The forever home myth

Other than being close to family and friends, my one stipulation is that our next dwelling to be move-in ready! I need to contact the Property Brothers.

… home isn’t where you land; home is where you launch. You can’t pick your home any more than you can choose your family. In poker, you get five cards. Three of them you can swap out, but two are yours to keep: family and native land.

Tayari Jones–An American Marriage
Perhaps a cabin in the woods. With running water, electricity, and WiFi, of course.


Hi, my name is Mary. I am an HGTV addict, an obsession pathologically fueled by the isolation of the pandemic. I marvel each time a decrepit building is transformed into a beautiful residence in one hour or less, reassured that anything is salvageable.

The popular HGTV twins Jonathan and Drew Scott host Property Brothers Forever Home, remodeling a much-loved house into a home suitable “forever.” Mike and I have lived together in 11 different places. Prior to marriage, each of us had two or three childhood homes. Then college. I attest: except for that heavenly mansion in the sky, there is no such thing as a forever home, a house perfect for every stage of life.


When we entered the multi-generational/family covenant seven years ago, ED insisted that we plan to stay through the boys’ college years. Having moved frequently early in her life, she wanted her boys rooted. We agreed, allowing the boys four years in college.

Not forever

The boys metamorphosed from adorable children to sulky adolescents. Blue Boy shows signs of recovery, just as Mowgli is beginning.

Meanwhile, technology and the pandemic tether the boys close to home. And ED has decided that the location of their house may not be paramount to their security as friendships are nurtured and maintained online. Once society opens up again, Blue Boy’s drivers license will allow him to go where he wants when he wants. And he can take Mowgli with him while picking up a gallon of milk.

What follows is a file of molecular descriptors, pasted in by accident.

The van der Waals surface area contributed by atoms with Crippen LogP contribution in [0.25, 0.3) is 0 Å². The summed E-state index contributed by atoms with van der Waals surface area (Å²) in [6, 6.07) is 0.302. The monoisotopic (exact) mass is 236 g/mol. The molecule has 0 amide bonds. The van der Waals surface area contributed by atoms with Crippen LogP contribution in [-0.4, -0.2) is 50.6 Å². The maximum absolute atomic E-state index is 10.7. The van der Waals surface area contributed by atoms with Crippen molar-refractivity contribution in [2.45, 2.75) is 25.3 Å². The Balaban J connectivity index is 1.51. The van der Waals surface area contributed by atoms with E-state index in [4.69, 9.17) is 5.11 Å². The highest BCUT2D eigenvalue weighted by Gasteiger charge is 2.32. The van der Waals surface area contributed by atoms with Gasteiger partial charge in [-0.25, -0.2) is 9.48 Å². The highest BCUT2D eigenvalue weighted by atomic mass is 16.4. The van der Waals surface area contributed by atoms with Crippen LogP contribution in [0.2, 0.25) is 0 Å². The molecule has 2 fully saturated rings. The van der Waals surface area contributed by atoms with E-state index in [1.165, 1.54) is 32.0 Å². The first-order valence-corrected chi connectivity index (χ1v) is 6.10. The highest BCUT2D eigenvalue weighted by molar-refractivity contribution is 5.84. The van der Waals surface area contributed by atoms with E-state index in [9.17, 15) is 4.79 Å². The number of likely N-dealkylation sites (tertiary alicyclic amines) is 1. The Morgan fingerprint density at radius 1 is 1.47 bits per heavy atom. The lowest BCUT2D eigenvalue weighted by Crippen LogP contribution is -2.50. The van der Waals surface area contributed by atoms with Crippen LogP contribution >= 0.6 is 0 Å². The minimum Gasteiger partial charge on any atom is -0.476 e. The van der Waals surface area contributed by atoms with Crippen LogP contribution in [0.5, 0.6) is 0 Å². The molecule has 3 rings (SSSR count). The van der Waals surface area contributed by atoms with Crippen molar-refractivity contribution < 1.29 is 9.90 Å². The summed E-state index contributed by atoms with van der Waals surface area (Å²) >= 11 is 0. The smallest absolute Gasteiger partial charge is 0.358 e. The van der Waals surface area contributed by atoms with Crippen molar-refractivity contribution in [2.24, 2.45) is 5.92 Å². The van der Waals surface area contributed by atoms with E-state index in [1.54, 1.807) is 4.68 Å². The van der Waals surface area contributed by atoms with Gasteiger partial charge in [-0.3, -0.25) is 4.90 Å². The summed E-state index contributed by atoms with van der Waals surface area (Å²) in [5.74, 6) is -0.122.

House or home

Where are our roots? Tayari Jones’ quote referring to native land startled me initially, as I translated “home” into “house” and was then awakened by “native land.”

Native land? I have lived in Arizona for 27 years. Prior to that, Chicagoland for most of 20 years. But my home is Moline, Illinois, where I spent greater part of the first 22 years of my life. I never felt that I belonged there and never want to live there again, but my DNA is in the soil whether I like it or not. And that soil is in me, figuratively and literally, as I am reminded when I wash my knee which still holds the cinder from my fall in the alley.


Mike and I have not decided where our next home will be. We have deep roots in both Arizona and Chicago and are drawn to each. Perhaps we will be snowbirds or the politically correct winter visitors. We have no desire to emigrate to a new location, as attractive as the happiness-infused Norway is. We have moved enough to understand the difficulty of resettling.  

Other than being close to family and friends, my one stipulation is that our next dwelling to be move-in ready! I need to contact the Property Brothers.

Author: Mary Cornelius

I am an aging woman who writes three blogs.